Cut calories with cash, not labels

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With two-thirds of U.S. adults and one-third of children either obese or overweight, public health officials are scrambling to come up with solutions to this growing problem. Calorie labels, which will be instituted nationwide in chain restaurants next year as part of ObamaCare legislation, have already been in place in New York for the past two years. But now research provides evidence that posting calorie counts may not be as effective as expected.

One study conducted at New York University found that when menu labeling went into effect, low-income fast-food diners did not change their eating behaviors. Even those who claimed that calorie information would influence their food choices still ordered high calorie meals. Another study evaluating the ordering habits of fast food restaurant patrons in King County, Washington, came up with similar results: Mandatory calorie labeling didn t lead to healthier food purchases.

That s why George Loewenstein, a behavioral economist at Carnegie Mellon University, believes that the menu labeling policy has moved way beyond the science and that it would be beneficial to slow down. In an editorial in the American Journal of Clinical Nutrition, he asks why the enthusiasm for the policy is so pervasive, given the paucity of data showing that it's effective in curbing obesity.

Health experts are now acknowledging that, even when you supply consumers with nutritional information, the problem remains a lack of self-control. Interestingly, those who pay the most attention to calorie counts are often people who are already fit and don t need to be so health-conscious.

While some experts argue that menu labeling will have little impact on helping people to slim down, ACSH s Cheryl Martin, argues that the new policy is still an important educational tool. When I walk into a McDonald s for lunch and treat myself to a Big Mac, I am now aware of how many calories it s packing, and I ll make adjustments later in the day in order to compensate, she says. For instance, I might just have a salad for dinner instead. Obviously, not everyone will do this, but at least the public health community has done its part to ensure that people are equipped with the information they need to make appropriate choices. There are no quick-fix solutions to obesity, particularly when it comes to changing consumer habits.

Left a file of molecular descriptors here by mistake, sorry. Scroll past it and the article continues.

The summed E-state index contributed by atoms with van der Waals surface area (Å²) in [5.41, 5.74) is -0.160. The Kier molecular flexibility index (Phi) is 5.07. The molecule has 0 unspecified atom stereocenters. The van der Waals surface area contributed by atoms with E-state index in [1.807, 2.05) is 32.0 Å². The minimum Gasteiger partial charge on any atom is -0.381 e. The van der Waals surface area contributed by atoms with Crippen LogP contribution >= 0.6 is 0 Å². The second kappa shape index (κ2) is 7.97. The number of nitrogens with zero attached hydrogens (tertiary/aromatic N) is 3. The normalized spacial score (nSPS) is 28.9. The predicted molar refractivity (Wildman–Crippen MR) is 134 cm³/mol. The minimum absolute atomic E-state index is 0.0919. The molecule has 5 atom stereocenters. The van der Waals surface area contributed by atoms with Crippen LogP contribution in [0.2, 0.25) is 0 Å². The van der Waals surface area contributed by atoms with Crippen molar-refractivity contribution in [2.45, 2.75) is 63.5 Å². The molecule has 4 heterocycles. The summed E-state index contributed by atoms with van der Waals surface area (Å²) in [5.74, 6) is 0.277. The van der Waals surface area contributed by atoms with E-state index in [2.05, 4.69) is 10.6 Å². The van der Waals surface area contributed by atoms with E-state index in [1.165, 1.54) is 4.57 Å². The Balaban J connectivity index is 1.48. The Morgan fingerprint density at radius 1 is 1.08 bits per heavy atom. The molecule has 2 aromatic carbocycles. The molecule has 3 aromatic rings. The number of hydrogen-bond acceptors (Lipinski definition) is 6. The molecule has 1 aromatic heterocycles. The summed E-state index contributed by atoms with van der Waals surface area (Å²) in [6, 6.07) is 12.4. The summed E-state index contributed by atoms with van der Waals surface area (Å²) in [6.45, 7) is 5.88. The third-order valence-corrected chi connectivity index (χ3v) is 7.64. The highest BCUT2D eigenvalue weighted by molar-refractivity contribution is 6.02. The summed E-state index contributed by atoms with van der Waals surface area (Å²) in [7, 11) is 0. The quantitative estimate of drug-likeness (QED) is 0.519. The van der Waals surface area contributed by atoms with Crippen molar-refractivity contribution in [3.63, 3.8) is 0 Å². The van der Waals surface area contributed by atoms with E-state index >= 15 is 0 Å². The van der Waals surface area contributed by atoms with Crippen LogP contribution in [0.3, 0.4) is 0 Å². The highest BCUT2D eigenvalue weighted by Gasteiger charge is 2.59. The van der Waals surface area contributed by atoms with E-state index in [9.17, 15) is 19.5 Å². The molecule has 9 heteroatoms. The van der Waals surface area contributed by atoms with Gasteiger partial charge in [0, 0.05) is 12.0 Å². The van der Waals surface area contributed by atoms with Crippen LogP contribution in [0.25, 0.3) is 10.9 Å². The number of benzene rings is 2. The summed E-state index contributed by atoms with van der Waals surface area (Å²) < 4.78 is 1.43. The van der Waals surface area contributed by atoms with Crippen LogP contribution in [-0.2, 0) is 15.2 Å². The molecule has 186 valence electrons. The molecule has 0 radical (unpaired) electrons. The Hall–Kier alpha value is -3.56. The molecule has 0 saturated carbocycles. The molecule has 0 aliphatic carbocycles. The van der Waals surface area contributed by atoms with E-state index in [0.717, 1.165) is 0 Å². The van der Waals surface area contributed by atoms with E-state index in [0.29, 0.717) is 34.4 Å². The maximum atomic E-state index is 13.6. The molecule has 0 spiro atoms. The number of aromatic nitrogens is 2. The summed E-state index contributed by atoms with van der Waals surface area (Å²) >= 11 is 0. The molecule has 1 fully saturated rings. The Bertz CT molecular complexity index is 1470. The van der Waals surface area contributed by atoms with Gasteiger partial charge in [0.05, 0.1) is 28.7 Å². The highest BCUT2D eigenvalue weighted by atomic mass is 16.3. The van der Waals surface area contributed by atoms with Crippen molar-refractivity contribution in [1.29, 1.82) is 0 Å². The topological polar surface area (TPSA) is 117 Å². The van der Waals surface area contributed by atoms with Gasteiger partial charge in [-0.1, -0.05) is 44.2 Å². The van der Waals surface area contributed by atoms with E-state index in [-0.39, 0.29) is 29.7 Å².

In theory, that logic should hold, but in reality, most people forget about their caloric intake as the day progresses. Your humble scribe believes that, although people might plan to balance high-calorie meals with lower calorie fare later, the truth is, they often don t.

Well, if menu labeling isn t doing enough to get people to trim their waistlines, perhaps it s welcome news that paying by cash makes a difference in our food shopping purchases. A new study published in the Journal of Consumer Research by Manoj Thomas, assistant professor of marketing at Cornell University in Ithaca, New York, found that people who buy groceries at the supermarket with a credit or debit card are more prone to impulse buys of vice products, such as cookies or chips.

Analyzing register receipts for payment methods, researchers asked participants to rate foods they perceived to be healthy, unhealthy, impulse buys, and planned purchases. The unsurprising findings: Shoppers paying with plastic purchased more food considered impulsive and unhealthy. As Thomas notes, Vice spending is more susceptible to pain of payment. Products perceived as more virtuous, on the other hand, can be more easily justified in terms of spending and, therefore, don t elicit feelings of regret.